The IDL procedure that creates your custom iTool widget interface will look much like a widget creation routine from a traditional widget application. This section points out some things you should be aware of.
Your widget creation routine should be an IDL procedure with a signature that looks something like:
PRO example2_wdtool, oTool, TITLE = titleIn, $ LOCATION = location, $ VIRTUAL_DIMENSIONS = virtualDimensions, $ USER_INTERFACE = oUI, $ ; output keyword _REF_EXTRA = _extra
oToolis an object reference to the iTool that will use the interface.
TITLEis an optional keyword that specifies the title used for the iTool window.
LOCATIONis an optional keyword that specifies the location [x, y] in pixels on the screen where the upper left corner of the interface should be positioned on creation.
VIRTUAL_DIMENSIONSis an optional keyword that specifies the virtual size of the iTool drawable area. Note that this size is not the same as the initial visible size.
USER_INTERFACEis a required output keyword that returns an object reference to the iTool user interface object created by the interface routine.
_REF_EXTRAis the standard keyword inheritance mechanism that allows the routine that calls your user interface routine to pass additional keyword values to the interface routine as needed.
Your routine may handle other keyword values as well.
Since the successful creation of an iTool interface relies on the presence of a valid iTool object reference, it is a good idea to check the
oTool argument before proceeding. A statement like the following serves as a reasonable check:
IF (~OBJ_VALID(oTool)) THEN $ MESSAGE, 'Tool is not a valid object.'
The first widget you will need to create when building a custom iTool widget interface is a top-level widget base to hold the interface. Your call to the WIDGET_BASE function should look something like:
wBase = WIDGET_BASE(/COLUMN, MBAR = wMenubar, $ TITLE = title, $ /TLB_KILL_REQUEST_EVENTS, $ /TLB_SIZE_EVENTS, $ /KBRD_FOCUS_EVENTS, $ _EXTRA = _extra)
All of the keywords shown here are documented along with the WIDGET_BASE function, but you should note the following things:
Your widget interface must be associated with an iTool user interface object. Since we will need the object reference to the user interface object when creating the iTool compound widgets, we include the following statement after creating our top level base widget:
oUI = OBJ_NEW('IDLitUI', oTool, GROUP_LEADER = wBase)
Note that we need the iTool object that was the argument to our interface creation routine to create the user interface object. Note also that we specify our top level base as the GROUP_LEADER of the interface object; this will ensure that any floating or modal dialogs displayed by the interface appear in the correct place.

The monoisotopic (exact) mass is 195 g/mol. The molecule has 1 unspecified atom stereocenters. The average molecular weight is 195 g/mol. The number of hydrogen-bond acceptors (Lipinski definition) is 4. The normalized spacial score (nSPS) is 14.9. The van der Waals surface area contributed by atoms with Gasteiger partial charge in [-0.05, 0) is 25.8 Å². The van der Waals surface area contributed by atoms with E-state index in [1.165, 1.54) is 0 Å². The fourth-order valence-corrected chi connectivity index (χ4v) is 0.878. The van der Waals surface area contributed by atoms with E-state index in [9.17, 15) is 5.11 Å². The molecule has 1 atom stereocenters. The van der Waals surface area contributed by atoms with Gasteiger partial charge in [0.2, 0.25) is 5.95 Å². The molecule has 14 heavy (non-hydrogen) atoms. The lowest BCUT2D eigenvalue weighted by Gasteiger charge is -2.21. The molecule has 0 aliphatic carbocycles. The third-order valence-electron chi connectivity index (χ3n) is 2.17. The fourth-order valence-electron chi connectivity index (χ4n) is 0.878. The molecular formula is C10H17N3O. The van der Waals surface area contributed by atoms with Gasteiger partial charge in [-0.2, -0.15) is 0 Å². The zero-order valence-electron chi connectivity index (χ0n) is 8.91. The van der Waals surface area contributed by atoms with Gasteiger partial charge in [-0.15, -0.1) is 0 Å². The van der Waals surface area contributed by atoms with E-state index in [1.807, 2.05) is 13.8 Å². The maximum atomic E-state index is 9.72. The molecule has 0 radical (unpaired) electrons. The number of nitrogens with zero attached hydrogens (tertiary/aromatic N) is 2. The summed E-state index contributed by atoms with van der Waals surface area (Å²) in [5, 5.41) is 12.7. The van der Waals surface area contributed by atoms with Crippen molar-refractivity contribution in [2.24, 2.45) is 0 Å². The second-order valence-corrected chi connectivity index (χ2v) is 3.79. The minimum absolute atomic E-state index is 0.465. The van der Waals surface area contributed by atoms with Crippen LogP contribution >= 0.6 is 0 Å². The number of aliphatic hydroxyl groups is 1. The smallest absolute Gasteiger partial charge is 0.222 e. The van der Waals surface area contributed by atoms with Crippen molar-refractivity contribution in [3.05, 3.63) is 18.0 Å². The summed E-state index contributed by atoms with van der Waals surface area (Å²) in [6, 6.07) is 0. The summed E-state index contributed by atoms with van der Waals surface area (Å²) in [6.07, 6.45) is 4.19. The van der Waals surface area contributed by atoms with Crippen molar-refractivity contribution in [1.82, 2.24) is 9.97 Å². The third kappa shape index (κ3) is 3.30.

Your custom iTool interface can include both iTool compound widgets and traditional IDL widgets. These are created in the same way as in a traditional widget application. The finer points of creating iTool compound widgets are discussed in later sections of this chapter.
Near the end of the widget creation routine, after the widget hierarchy has been realized, we must register the top-level base with the user interface object:
myID = oUI->RegisterWidget(wBase, 'Example 2 Tool', $ 'example2_wdtool_callback')
Here we specify the name of the callback routine that will handle messages from the iTool components. The return value from the RegisterWidget method is the iTool full identifier of the widget interface. We next use the identifier to specify that the interface is an observer (that is, that it can receive messages generated by iTool components) for the associated iTool:
oUI->AddOnNotifyObserver, myID, oTool->GetFullIdentifier()
This ensures that messages generated by the iTool are handled by the specified callback routine.
Many complex interfaces rely on a state structure containing information about the widgets in the interface. If you pass a reference to this state structure between routines in your user interface code using one or more pointers, free the pointers when the widget interface is destroyed. In our example interface, a pointer to the state structure is stored in the user value of the first child widget of the top level base widget. The following statement specifies a routine to be called when the widgets are destroyed:
WIDGET_CONTROL, wChild, KILL_NOTIFY = "example2_wdtool_cleanup"
Issues related to the destruction of the interface are discussed in more detail in Handling Shutdown Events.